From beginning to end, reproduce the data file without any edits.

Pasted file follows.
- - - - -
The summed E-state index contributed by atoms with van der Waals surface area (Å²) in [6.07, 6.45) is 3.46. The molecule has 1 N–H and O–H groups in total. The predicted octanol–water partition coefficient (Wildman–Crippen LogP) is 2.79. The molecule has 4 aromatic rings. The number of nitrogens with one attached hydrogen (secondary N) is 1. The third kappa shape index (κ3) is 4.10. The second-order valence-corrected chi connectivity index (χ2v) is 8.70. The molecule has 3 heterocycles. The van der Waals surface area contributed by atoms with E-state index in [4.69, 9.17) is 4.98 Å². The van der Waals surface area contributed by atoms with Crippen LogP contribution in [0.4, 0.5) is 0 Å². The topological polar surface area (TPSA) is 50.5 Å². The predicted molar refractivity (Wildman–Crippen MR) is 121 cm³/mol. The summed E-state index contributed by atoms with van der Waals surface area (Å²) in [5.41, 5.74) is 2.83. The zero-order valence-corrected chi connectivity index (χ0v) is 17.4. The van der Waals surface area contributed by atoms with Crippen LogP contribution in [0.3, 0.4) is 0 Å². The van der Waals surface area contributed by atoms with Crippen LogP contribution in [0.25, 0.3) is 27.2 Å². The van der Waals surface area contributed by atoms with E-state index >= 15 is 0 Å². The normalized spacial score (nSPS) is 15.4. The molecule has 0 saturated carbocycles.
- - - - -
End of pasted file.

The summed E-state index contributed by atoms with van der Waals surface area (Å²) in [6.07, 6.45) is 3.46. The molecule has 1 N–H and O–H groups in total. The predicted octanol–water partition coefficient (Wildman–Crippen LogP) is 2.79. The molecule has 4 aromatic rings. The number of nitrogens with one attached hydrogen (secondary N) is 1. The third kappa shape index (κ3) is 4.10. The second-order valence-corrected chi connectivity index (χ2v) is 8.70. The molecule has 3 heterocycles. The van der Waals surface area contributed by atoms with E-state index in [4.69, 9.17) is 4.98 Å². The van der Waals surface area contributed by atoms with Crippen LogP contribution in [0.4, 0.5) is 0 Å². The topological polar surface area (TPSA) is 50.5 Å². The predicted molar refractivity (Wildman–Crippen MR) is 121 cm³/mol. The summed E-state index contributed by atoms with van der Waals surface area (Å²) in [5.41, 5.74) is 2.83. The zero-order valence-corrected chi connectivity index (χ0v) is 17.4. The van der Waals surface area contributed by atoms with Crippen LogP contribution in [0.3, 0.4) is 0 Å². The van der Waals surface area contributed by atoms with Crippen LogP contribution in [0.25, 0.3) is 27.2 Å². The van der Waals surface area contributed by atoms with E-state index >= 15 is 0 Å². The normalized spacial score (nSPS) is 15.4. The molecule has 0 saturated carbocycles.